Relativity Media, Virgin Produced, GreeneStreet Films, 94 Minutes

Review:

“Excuse me, I’m gonna go do some Batman-ing.” – Fake Batman

I never wanted to see this movie and that was before I heard how bad it was when it came out. Also, the few people who seemed to like it were people that have historically had terrible recommendations in not just movies but just about everything in life.

Recently, I was told to watch it and I kind of just said fuck it because part of me was curious and wanted to know if this was as bad as I had heard it was.

It’s worse.

In fact, I can confidently say that this is the biggest waste of talent I have ever seen in a motion picture.

It’s so bad that it’s beyond atrocious. So much so, that I find it not just baffling that this film attracted so many big stars but I find it really unnerving.

Who greenlit this fucking thing? And how many terrible agents are there in Hollywood? Fire all of them!

Anyway, I had to start asking myself some questions while trying to work this film’s existence out in my brain:

  1. Is everyone in Hollywood actually insane?
  2. Do the Hollywood elite want all of us to commit seppuku?
  3. Do the Hollywood elite think that sucking their own assholes is a good use of time?
  4. Did this movie somehow leak over from a parallel dimension where Earth actually is Hell?
  5. Did all of these “artists” commit some unspeakable crime and this was secretly some sort of punishment for said crime?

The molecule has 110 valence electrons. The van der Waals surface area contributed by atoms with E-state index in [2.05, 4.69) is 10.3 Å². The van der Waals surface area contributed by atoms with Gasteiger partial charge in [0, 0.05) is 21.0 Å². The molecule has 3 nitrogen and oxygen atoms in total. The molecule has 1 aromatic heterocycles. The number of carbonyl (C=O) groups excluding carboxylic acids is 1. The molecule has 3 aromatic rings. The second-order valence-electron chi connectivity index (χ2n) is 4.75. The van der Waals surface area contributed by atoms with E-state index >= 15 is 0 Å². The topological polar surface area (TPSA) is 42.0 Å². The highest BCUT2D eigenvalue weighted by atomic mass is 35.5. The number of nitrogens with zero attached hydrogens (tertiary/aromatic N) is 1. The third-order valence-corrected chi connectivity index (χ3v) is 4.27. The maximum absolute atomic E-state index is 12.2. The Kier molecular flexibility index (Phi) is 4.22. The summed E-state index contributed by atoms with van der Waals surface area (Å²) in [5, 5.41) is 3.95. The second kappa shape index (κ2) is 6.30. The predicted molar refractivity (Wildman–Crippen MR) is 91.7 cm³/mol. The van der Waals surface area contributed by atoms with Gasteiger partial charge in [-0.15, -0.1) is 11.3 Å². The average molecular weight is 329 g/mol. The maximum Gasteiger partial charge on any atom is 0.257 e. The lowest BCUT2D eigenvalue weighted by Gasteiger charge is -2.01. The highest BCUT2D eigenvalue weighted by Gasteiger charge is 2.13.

6. Did all of these people lose a bet?
  7. Was this movie actually the result of a writing contest for mental patients?
  8. Is this what people mean by “anti-humor”?
  9. Did the person who put up the money have some sort of Brewster’s Millions deal where they had to throw away money to get their full inheritance?
  10. Was this produced to debut on an earlier, failed attempt at CBS trying a streaming service?

I mean, those are all legitimate questions. In fact, I’d say that they’re more legitimate than this film.

This is the worst movie I’ve seen that was made for less than thirty dollars.

The film was full of crude jokes, none of which landed, and it offered up a bunch of gross out moments that just come across as Hollywood trying so hard to be edgy when in reality, they haven’t had their fucking balls in a long time.

Honestly, seeing how “politically correct” and “apologetic” the Hollywood elite have become since SJWs emerged and Cancel Culture took hold, this film feels like them desperately trying to get all the edgy shit out of their system before they all started their “I’m sorry, I’ll strive to do better” world tour.

Additionally, none of these gross out moments are all that effective if you’ve been a fan of ’70s and ’80s horror. Go watch Society and try again. Better yet, you shouldn’t have tried at all.

I think that film critic Robbie Collin said it best in his review of the movie:

“I was immediately overcome with a sudden rush of emotion: not amusement, anger or even mild irritation, but a profound and faintly tragic sense of pity.”

Speaking of reviews, let’s look at what all the big sites think. IMDb gives it a 4.3/10, Rotten Tomatoes gives it 5 percent from critics with 24 percent from the audience, Metacritic gives it an 18 percent and Richard Roeper referred to it as “the Citizen Kane of awful.”

In closing, I’ll simply state:

Rating: 0/10
Pairs well with: bad cavities and genital warts.

Documentary Review: Jim Crockett Promotions: The Good Old Days (2013)

Release Date: 2013
Cast: various

EllBow Productions, 134 Minutes

Review:

This is the last of the large lot of wrestling documentary DVDs that I ordered from Highspots when COVID kicked off and I needed stuff to watch while living that quarantine life.